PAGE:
PUBLISHED:27: (December) |UPDATED:: (December) **********************
All 55, chickens on a farm in Suffolk will have to be culled after a bird flu outbreak was discovered Picture: THEGREENJ
Thousands of birds will be culled after avian flu was discovered at a chicken farm in Suffolk.
Public Health England confirmed on Tuesday, December 27, that a commercial chicken farm in Mid Suffolk had a recorded case of the disease and a 1km restriction zone was in place around it.
PHE said all (*******************************, 08 birds will be humanely culled to limit the risk of the disease spreading.
The strain has been identified as Low Pathogenic Avian Flu (LPAI) which means the risk to public health is “very low”.
Chief Veterinary Officer, Christine Middlemiss, said: “Low Pathogenic Avian flu has been confirmed on a commercial chicken farm in Suffolk.
“Immediate steps have been taken to limit the risk of the disease spreading and 55, 06 poultry at the farm will be culled.
“Bird keepers should remain alert for any signs of disease, report suspected disease immediately an d ensure they are maintaining good biosecurity on their premises.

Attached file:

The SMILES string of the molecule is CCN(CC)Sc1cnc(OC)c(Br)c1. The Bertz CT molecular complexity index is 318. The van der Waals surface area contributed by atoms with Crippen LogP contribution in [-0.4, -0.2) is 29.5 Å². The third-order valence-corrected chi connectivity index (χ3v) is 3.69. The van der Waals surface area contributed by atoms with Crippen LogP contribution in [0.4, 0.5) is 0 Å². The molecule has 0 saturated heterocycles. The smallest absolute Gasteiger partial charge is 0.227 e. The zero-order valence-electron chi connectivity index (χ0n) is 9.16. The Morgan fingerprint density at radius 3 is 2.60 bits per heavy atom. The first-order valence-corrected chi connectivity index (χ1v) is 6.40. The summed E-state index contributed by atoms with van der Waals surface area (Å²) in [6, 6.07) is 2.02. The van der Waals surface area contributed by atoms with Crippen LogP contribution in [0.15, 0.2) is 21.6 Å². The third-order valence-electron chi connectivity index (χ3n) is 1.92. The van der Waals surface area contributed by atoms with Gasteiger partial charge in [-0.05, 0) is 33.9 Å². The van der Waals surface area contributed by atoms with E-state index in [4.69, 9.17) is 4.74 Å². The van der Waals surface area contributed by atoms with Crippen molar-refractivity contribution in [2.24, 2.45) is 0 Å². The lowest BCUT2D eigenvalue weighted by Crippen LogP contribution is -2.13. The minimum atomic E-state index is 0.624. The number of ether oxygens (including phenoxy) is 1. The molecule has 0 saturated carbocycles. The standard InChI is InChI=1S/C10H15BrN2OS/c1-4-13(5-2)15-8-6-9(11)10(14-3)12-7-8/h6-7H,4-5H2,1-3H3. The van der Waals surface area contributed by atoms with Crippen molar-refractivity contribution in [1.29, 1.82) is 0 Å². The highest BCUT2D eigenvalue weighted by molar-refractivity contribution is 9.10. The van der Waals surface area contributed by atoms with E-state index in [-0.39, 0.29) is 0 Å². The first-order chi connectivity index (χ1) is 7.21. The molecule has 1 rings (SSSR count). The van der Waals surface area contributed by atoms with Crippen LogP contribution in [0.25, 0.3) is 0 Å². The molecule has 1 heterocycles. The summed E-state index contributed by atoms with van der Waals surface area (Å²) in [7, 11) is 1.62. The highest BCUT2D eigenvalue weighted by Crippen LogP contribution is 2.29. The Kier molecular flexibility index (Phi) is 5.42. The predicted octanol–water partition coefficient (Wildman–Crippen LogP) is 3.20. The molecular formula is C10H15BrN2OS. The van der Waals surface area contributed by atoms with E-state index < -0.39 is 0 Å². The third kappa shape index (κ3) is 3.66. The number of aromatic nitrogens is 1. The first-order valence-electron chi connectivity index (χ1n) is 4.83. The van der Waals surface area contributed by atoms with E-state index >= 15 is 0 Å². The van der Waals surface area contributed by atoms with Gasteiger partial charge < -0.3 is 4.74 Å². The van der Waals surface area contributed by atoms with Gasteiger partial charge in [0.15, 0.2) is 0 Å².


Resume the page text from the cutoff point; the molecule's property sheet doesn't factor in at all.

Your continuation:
“We are urgently looking for any evidence of disease spread associated with this strain to control and eliminate it.”
The Food Standards Agency said there is no food safety risk for UK customers as long as poultry products, including eggs, are thoroughly cooked.
What affect does bird flu have?
This strain of bird flu is a less serious strain of H5 avian influenza. It can cause mild breathing problems, but affected birds will not always show clear signs of infection. The last confirmed case of LPAI in the UK was in Dunfermline in January 01575879.
Clinical signs that poultry keepers should look for in their birds include a swollen head, discolouration of neck and throat, loss of appetite, respiratory distress, diarrhoea and fewer eggs laid, although clinical signs vary between species of bird.
Dr Gavin Dabrera, Public Health Consultant, Public Health England, said: “As a precaution, we are offering public health advice and antivirals to those who had contact with the affected birds, as is standard practice. “
If the public find dead wild waterfowl (swans, geese or ducks) or other dead wild birds, such as gulls or birds of prey, they should report them to the Defra helpline on